Filed under: Action, British Columbia, Environment, Repression
Report on current status of ongoing State repression against forest defenders at Fairy Creek. Originally posted to Contrepoints Media.
photo: Fairy Creek Blockade
On November 15th, the British Columbia Court of Appeal will decide whether or not to extend the injunction against the Ada’itsx blockade, better known as Fairy Creek, located on the unceded territories of the Pacheedaht, Ditidaht and Huu-ay-aht Nations on Vancouver Island. The injunction gives the RCMP the right to forcibly remove protesters who are blocking Teal Jones’ logging operations.The Fairy Creek blockade is supported by Pacheedaht Elder Bill Jones. Since August 9th, 2020, protesters have been blocking access to Teal Jones employees in an effort to prevent logging from continuing in the ancient forest. The Fairy Creek Headwaters are home to some of the world’s last remaining old-growth coastal temperate rain forest, an invaluable source of biodiversity, where some of the largest and oldest trees on Earth form canopies described as resembling immense prehistoric cathedrals. With only 2.7% of the province’s old-growth forests remaining, its fragile and complex ecosystem is also an important carbon sink, and its preservation contributes directly to the fight against climate change. More than 1,100 people have already been arrested at Fairy Creek since the blockade began, making this action the largest civil disobedience movement in Canadian history.
This week, in a last bid to save the ancient forest, Elder Bill Jones called on his supporters in Montreal, where PM Justin Trudeau and Environment and Climate Change Minister Steven Guilbeault are based, to pressure the federal government to intervene on behalf of the protesters in this case.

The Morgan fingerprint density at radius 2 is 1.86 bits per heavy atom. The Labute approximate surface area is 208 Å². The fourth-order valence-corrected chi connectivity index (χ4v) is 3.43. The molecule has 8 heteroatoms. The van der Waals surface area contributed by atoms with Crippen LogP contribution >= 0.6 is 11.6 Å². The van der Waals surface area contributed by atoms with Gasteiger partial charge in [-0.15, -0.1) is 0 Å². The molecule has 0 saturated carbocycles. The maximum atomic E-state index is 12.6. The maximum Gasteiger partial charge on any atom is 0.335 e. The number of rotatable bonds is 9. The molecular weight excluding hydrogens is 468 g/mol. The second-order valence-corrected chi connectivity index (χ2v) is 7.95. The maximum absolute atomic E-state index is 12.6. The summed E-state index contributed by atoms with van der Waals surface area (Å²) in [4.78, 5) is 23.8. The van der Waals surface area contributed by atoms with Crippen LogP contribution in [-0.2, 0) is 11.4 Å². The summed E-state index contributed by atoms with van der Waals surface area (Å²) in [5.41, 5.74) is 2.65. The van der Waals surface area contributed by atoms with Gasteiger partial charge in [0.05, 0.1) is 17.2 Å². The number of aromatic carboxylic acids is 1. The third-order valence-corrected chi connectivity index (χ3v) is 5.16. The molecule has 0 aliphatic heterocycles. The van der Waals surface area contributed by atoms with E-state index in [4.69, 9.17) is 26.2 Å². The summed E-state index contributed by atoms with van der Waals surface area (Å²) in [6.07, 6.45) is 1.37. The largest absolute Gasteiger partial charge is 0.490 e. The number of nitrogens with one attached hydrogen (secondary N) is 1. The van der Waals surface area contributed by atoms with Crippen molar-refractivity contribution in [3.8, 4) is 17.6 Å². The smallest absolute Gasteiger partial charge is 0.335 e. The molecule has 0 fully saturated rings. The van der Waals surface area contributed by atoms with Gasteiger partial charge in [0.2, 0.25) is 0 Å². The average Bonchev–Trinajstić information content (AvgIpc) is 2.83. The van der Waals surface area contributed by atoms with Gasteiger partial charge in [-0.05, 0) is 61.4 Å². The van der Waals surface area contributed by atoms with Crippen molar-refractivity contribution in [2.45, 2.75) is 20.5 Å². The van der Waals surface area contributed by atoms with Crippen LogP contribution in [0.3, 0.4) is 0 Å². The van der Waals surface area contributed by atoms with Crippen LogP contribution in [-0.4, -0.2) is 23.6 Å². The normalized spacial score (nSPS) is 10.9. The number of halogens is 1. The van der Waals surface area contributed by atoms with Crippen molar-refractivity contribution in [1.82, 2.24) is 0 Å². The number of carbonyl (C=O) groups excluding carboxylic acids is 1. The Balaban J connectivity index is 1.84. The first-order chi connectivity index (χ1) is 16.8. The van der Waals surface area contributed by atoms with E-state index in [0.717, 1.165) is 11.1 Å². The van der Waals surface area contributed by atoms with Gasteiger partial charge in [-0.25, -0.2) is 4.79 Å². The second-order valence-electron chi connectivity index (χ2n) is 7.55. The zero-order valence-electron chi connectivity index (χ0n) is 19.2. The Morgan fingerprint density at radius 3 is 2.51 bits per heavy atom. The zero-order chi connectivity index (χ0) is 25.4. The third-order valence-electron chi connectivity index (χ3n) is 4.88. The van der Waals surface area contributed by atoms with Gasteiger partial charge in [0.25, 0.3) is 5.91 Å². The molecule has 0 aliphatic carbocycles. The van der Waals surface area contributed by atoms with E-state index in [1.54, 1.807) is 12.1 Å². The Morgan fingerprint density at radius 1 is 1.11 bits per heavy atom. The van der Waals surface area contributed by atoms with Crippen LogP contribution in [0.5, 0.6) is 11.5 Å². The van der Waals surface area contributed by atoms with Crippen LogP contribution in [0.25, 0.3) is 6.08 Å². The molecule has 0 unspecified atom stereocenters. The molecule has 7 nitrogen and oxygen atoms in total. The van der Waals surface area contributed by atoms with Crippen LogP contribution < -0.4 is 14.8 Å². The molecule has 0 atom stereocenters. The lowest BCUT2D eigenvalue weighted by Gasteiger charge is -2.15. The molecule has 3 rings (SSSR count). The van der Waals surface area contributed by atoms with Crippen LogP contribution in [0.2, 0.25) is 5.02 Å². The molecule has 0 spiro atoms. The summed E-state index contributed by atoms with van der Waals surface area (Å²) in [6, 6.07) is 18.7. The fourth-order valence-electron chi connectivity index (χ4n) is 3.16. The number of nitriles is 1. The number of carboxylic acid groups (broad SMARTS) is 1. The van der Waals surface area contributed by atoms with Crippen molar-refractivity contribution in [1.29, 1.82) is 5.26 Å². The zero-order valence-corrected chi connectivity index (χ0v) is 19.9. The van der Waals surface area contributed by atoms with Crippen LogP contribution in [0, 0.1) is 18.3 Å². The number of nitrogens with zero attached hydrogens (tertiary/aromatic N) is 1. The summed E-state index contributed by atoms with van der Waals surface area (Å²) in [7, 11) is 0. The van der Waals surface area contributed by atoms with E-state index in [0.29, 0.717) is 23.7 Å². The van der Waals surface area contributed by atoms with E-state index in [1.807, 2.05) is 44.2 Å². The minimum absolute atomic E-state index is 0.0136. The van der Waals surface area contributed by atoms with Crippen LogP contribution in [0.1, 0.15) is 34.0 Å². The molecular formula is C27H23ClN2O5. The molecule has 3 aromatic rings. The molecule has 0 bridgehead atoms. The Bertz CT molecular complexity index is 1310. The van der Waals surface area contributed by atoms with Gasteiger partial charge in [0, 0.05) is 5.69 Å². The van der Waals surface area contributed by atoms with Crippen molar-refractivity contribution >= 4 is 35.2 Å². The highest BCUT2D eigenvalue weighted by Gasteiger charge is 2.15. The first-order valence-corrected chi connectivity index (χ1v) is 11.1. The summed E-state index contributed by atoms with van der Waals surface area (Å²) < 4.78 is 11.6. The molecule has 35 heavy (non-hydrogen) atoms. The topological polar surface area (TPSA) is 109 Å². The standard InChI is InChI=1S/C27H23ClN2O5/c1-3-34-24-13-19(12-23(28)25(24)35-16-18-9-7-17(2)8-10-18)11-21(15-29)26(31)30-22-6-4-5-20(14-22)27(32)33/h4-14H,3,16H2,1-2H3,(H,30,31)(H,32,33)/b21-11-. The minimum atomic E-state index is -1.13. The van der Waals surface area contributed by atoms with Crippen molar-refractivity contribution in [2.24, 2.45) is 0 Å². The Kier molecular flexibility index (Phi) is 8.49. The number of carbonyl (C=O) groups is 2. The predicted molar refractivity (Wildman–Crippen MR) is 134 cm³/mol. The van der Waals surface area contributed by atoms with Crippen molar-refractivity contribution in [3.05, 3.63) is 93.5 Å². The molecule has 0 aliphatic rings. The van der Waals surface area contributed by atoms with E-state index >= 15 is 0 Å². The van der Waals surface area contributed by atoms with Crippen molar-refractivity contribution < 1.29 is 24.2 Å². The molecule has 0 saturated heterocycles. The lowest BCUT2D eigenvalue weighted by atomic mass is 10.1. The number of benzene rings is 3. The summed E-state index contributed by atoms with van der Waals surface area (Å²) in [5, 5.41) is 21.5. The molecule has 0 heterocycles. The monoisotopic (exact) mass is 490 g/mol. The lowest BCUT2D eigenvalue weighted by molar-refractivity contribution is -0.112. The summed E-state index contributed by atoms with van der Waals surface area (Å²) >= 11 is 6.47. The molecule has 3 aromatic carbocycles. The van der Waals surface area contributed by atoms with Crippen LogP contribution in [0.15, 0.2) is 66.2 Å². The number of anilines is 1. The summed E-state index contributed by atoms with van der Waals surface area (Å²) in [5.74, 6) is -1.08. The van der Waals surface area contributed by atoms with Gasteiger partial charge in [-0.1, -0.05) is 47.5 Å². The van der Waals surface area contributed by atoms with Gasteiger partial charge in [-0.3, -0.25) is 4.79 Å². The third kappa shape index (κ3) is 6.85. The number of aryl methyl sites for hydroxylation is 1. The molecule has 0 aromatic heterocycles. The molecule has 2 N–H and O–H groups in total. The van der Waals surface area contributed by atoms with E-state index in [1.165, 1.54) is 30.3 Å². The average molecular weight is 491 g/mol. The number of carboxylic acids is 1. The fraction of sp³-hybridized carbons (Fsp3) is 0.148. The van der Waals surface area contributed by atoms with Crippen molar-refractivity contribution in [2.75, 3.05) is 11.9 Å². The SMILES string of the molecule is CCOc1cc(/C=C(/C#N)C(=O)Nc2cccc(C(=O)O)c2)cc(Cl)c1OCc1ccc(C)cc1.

A demonstration is therefore co-organized by the Québec Alliance in Support of Fairy Creek and Extinction Rebellion Québec, today at 11 am, at place Émilie-Gamelin, to demand that the government put an end to the logging of old-growth forest at Fairy Creek and in Canada, along with all forms of violence towards their defenders.
As COP26, the United Nations Climate Change Conference in Glasgow, draws to a close, they demand:
Perpetual protection of Canada’s old-growth forests; irrevocable respect for the sovereignty of the Indigenous peoples who defend them; and, where necessary, incentive-based conservation programs to compensate First Nations who depend on the revenues from old-growth logging for their survival.
While “a vast majority of Canadians believe in climate change and support climate change policies across the country,” and “76.8% of Québecois agree that it is important for the government to take action to address climate change, even if it impacts the economy,” it is for them imperative that the government take a stand in support of the Fairy Creek blockade and support the non-renewal of the injunction.
For more information on injunctions and how they are deployed to unjustly control Indigenous peoples in Canada, visit:
For more information on the Ada’itsx (Fairy Creek) blockade, visit:
Petition in support of Fairy Creek, signed by over 17,000 people:
COP26 Declaration on Forest Protection and Land Use, signed by Canada: